Despite the news that many school districts are not opening or closing down, the Grove School district is an exception. In fact, Superintendent Pat Dodson says several districts have been calling him to find out how he has managed to keep children safe while Delaware County was on red alert throughout October.
Grove Superintendent Pat Dodson says his goal is to keep kids in school. And he has been doing a good job of doing just that.
Despite the news that many school districts are not opening or closing down, the Grove School district is an exception. In fact, Dodson says several districts have been calling him to find out how he has managed to keep children safe while Delaware County was on red alert throughout October.
Dodson and his team worked on a re-opening plan throughout the summer. He says he is afraid that kids not in school “will have serious learning gaps.” Of the 2,00 Grove school students, about 300 are doing all virtual school and the rest are back in the classroom.
The Superintendent says he gets hate mail and phone calls every day. One of those incidents involved the Tulsa State Fair. One of the students was exposed to COVID and the parents decided to allow the child to show their animal anyway. The school district called the fair and the child was not allowed to exhibit.
“Nothing should take priority over health,” Dodson added. Dodson is particularly concerned with his hourly support staff. “While we pay for 80 hours of sick leave if they are sick or quarantined, if it happens more than once, we cannot pay them. It is against state law to pay for work they don’t do.”
The Grove schools opened as scheduled in August and two weeks later, had to be shut down for two days after cases spiked. The school has an extensive tracing program and requires masks to be worn by all students. Every Wednesday is a virtual class day for high school students to allow the buildings to be thoroughly cleaned. Once a child tests positive the administration reviews hours of security tapes to determine everyone that child had contact with. Those exposed must self-quarantine.
Not only does the school keep seating charts, but the bus routes have been modified to pick up fewer children on each route and make it easier to trace the child once outside the building.
The school caseload went from 130 cases to six in a week’s period. The success of the rigorous contact tracing program is working and today there are only 20 student cases.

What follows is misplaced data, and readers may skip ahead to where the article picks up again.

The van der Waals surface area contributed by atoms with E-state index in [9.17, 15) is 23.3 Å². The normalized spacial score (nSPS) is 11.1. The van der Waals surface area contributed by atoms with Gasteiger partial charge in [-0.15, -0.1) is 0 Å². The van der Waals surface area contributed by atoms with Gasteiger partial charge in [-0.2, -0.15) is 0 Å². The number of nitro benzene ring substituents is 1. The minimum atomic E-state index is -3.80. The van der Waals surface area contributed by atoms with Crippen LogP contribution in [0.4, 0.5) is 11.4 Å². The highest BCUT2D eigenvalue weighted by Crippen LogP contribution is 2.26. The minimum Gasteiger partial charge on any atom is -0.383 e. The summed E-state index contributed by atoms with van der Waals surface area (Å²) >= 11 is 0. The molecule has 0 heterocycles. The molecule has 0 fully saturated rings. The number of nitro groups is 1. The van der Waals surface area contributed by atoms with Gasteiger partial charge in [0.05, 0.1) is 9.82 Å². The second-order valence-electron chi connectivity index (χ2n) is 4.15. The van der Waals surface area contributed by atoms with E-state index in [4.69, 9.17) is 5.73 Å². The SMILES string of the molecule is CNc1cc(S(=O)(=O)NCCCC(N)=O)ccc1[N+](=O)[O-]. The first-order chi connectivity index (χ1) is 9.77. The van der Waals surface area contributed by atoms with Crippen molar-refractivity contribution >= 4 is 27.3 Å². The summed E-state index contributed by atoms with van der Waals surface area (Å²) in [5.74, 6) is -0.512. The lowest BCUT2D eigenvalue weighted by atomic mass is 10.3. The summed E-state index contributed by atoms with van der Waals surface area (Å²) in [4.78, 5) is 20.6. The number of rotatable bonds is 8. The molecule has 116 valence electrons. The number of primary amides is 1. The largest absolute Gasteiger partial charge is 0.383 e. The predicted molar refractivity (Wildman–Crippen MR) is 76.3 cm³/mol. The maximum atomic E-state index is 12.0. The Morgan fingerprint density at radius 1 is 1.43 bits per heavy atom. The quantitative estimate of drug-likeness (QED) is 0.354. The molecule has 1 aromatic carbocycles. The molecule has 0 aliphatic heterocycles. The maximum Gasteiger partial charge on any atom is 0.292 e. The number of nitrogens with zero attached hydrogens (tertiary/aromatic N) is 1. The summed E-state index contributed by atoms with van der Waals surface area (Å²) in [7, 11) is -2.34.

The school’s virtual teaching program parallels the in-school curriculum which allows students who must stay home to keep up with their classmates and move seamlessly back and forth between virtual and the classroom.
The football team had the same issue and missed two games on their schedule, although they have made up one of those games.
Dodson noted that he is most concerned with younger students because those students cannot stay home alone placing a major burden on their parents.
Dodson expressed concern about the upcoming flu season noting that symptoms are similar. He noted that sometimes he thinks kids are safer in school than they are out of school.
Dodson noted that staff and faculty along with students are beginning to have Mitigation Fatigue. “We cannot let our guard down.” He also said that teachers and staff are physically worn out. Dodson has been working every day of the week since March and only took one Sunday afternoon off until he contracted COVID. He said that his bout with the disease was bad, but he was not hospitalized. However, he worked from home and went to his office at night to sign papers and checks.
He also expressed concern about “learning gaps.” “Our good students are fine, but the majority of the middle of the road students that usually get C’s and D’s are now getting D’s and F’s. I wish I had more counselors to talk with the kids.”
He also indicated there are more mental health problems among the children. He is working with a couple of organizations to help the students. “The kids are exposed to so much online They are isolated and not measuring up to the amount of ‘likes’ they see as acceptable can be devastating.”
For instance, the school will have a Homecoming at the final football game on Nov. 6. But there will be no parade and no dance, just the presentation on the field of the kings and queens.